Since then we've lived through lockdown and its partial relaxation.  I must confess that lockdown was much easier for me than most others.  The wags might say that social distancing comes easy to a Yorkshireman: perhaps they're right on that score.  Living in a village with a shop and Post Office surrounded by beautiful countryside laced with delightful walks and deserted lanes for cycling is a rare privilege and advantage.  So is having a large garden, which is now repaying the 3 months' effort expended in lockdown.  And at my advanced age I'm not in a tearing hurry to get out to do things, except insofar that I'm increasingly aware of the diminishing number of fishing seasons that may be left to me.  Like everyone else I've missed my family and friends most of all.  Now I'm finding reunions with our children and grandchildren very emotional, especially when they have to go home.

Rye Trout

The reopening came too late to save a friend's invitation to the Tweed and the better part of the Mayfly period on the Rye.  I did, nevertheless enjoy some success, albeit without ever coinciding with either a Mayfly hatch or an evening spinner fall.

5lbs 3oz - Pheasant Tail Nymph
3lbs 9oz - BWO Spinner

The larger fish presented real challenges with fighting under an overhanging tree, which precluded having the rod upright, and keeping it out of the bushes on the opposite bank only 12-14 feet away.  It gave me some really nervous moments, culminating in its inability to fit into my little landing net, which is why you see it some way up the bank!  The smaller fish - itself no dwarf - actually gave me much more satisfaction.  First, I love the thrill of the one-to-one combat of close quarter dry fly fishing for wary wild trout: nymphing doesn't compare unless you can see a fish taking rising nymphs near the surface.  And second, for my birthday my wife gave me an utterly wonderful little Vision Sisu 8' #3 brook rod, a tiny delicate little wand weighing less than 2 ounces, and this was its baptism as darkness fell on an evening rise.  This fish was tucked under the bank of one of the few open pools on the Rye in an awkward current seam, which required a slow and careful stalk to get into the best position for ideal fly presentation.  The size of the pool gave the trout ample opportunity to show off its strength and aerobatic urges.  Fighting a wild trout of this size on a tiny rod is one of the greatest rushes that fishing can give.  It was a truly perfect evening.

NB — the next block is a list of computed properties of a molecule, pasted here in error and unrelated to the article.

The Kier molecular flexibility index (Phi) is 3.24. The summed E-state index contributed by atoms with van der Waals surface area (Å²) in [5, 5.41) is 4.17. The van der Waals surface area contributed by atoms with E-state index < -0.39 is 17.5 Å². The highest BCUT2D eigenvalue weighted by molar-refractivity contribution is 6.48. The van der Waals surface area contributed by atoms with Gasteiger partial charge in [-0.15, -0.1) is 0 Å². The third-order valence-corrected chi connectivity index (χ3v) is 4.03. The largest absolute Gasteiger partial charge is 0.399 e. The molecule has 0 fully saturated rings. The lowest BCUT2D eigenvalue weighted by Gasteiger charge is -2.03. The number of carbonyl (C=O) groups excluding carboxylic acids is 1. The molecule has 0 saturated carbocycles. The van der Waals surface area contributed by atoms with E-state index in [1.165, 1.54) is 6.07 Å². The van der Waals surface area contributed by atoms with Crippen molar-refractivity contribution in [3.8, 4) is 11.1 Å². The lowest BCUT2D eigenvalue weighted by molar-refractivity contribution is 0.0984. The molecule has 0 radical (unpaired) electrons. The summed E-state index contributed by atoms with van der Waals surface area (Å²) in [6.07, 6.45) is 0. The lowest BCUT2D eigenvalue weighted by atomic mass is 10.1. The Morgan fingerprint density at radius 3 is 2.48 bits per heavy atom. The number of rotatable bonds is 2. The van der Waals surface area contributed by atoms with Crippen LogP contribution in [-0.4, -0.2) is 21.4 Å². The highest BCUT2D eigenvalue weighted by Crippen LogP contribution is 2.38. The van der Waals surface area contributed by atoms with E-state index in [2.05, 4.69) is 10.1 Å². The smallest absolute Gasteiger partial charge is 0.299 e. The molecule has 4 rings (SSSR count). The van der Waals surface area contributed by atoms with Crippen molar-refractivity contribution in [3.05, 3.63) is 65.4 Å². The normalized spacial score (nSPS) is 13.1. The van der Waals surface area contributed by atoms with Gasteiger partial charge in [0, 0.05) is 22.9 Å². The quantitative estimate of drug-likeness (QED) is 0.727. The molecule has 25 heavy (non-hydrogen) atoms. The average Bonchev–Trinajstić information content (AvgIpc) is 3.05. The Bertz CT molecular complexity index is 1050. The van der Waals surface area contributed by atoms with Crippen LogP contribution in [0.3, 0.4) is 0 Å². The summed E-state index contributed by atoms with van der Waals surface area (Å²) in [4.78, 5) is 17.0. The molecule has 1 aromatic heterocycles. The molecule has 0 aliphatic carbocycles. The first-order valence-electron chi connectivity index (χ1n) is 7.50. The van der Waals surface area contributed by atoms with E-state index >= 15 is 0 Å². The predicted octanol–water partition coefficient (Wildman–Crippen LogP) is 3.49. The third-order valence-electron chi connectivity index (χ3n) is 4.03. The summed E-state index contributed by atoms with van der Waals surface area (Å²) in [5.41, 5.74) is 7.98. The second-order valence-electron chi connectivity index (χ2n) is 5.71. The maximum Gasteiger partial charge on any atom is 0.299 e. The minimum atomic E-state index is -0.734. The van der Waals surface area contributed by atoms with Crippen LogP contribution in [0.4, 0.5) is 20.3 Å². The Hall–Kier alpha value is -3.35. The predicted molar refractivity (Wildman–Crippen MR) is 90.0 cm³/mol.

Ure Salmon

Amidst all this I wasn't too concerned on the salmon front because after 3 months of near-drought with barely 8% of average rainfall between March and May there certainly wasn't any kind of spring run in the Ure.  I hadn't missed anything and could look forward to when the rain arrived, which it did in excess in June, triggering a summer surge of salmon from the North Sea into the Ure.  My hopes of intercepting them at Sleningford came to naught owing to Covid precautions at the caravan site, so I had to wait a little longer for the best possible conditions up at Thoresby.